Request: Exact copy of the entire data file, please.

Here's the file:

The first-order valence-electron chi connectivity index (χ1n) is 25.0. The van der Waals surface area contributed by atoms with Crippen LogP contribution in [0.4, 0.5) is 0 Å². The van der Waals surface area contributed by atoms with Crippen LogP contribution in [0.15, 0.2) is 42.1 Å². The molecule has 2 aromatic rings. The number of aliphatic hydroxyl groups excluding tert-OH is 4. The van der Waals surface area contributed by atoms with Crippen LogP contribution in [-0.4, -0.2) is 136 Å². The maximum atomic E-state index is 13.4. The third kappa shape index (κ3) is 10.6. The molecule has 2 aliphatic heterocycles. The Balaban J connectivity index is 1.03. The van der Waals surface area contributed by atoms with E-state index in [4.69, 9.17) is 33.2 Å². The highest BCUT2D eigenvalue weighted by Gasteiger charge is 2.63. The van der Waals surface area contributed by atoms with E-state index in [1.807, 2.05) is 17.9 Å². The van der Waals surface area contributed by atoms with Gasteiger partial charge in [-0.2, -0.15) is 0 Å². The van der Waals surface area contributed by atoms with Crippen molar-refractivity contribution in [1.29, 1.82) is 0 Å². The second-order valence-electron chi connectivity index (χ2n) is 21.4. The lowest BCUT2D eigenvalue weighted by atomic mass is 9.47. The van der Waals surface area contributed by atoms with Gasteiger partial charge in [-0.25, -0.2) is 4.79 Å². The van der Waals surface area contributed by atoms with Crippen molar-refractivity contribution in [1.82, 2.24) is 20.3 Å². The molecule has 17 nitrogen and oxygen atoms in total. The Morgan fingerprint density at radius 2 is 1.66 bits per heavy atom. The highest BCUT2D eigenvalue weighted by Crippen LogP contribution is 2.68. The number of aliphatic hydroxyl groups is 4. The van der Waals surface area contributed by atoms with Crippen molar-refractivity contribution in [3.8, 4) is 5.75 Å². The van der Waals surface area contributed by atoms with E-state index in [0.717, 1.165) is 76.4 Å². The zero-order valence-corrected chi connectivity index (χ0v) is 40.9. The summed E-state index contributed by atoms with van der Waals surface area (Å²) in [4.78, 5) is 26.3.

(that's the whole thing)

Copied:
The first-order valence-electron chi connectivity index (χ1n) is 25.0. The van der Waals surface area contributed by atoms with Crippen LogP contribution in [0.4, 0.5) is 0 Å². The van der Waals surface area contributed by atoms with Crippen LogP contribution in [0.15, 0.2) is 42.1 Å². The molecule has 2 aromatic rings. The number of aliphatic hydroxyl groups excluding tert-OH is 4. The van der Waals surface area contributed by atoms with Crippen LogP contribution in [-0.4, -0.2) is 136 Å². The maximum atomic E-state index is 13.4. The third kappa shape index (κ3) is 10.6. The molecule has 2 aliphatic heterocycles. The Balaban J connectivity index is 1.03. The van der Waals surface area contributed by atoms with E-state index in [4.69, 9.17) is 33.2 Å². The highest BCUT2D eigenvalue weighted by Gasteiger charge is 2.63. The van der Waals surface area contributed by atoms with E-state index in [1.807, 2.05) is 17.9 Å². The van der Waals surface area contributed by atoms with Gasteiger partial charge in [-0.2, -0.15) is 0 Å². The van der Waals surface area contributed by atoms with Crippen molar-refractivity contribution in [1.29, 1.82) is 0 Å². The second-order valence-electron chi connectivity index (χ2n) is 21.4. The lowest BCUT2D eigenvalue weighted by atomic mass is 9.47. The van der Waals surface area contributed by atoms with Gasteiger partial charge in [-0.25, -0.2) is 4.79 Å². The van der Waals surface area contributed by atoms with Crippen molar-refractivity contribution in [1.82, 2.24) is 20.3 Å². The molecule has 17 nitrogen and oxygen atoms in total. The Morgan fingerprint density at radius 2 is 1.66 bits per heavy atom. The highest BCUT2D eigenvalue weighted by Crippen LogP contribution is 2.68. The number of aliphatic hydroxyl groups is 4. The van der Waals surface area contributed by atoms with Crippen molar-refractivity contribution in [3.8, 4) is 5.75 Å². The van der Waals surface area contributed by atoms with E-state index in [0.717, 1.165) is 76.4 Å². The zero-order valence-corrected chi connectivity index (χ0v) is 40.9. The summed E-state index contributed by atoms with van der Waals surface area (Å²) in [4.78, 5) is 26.3.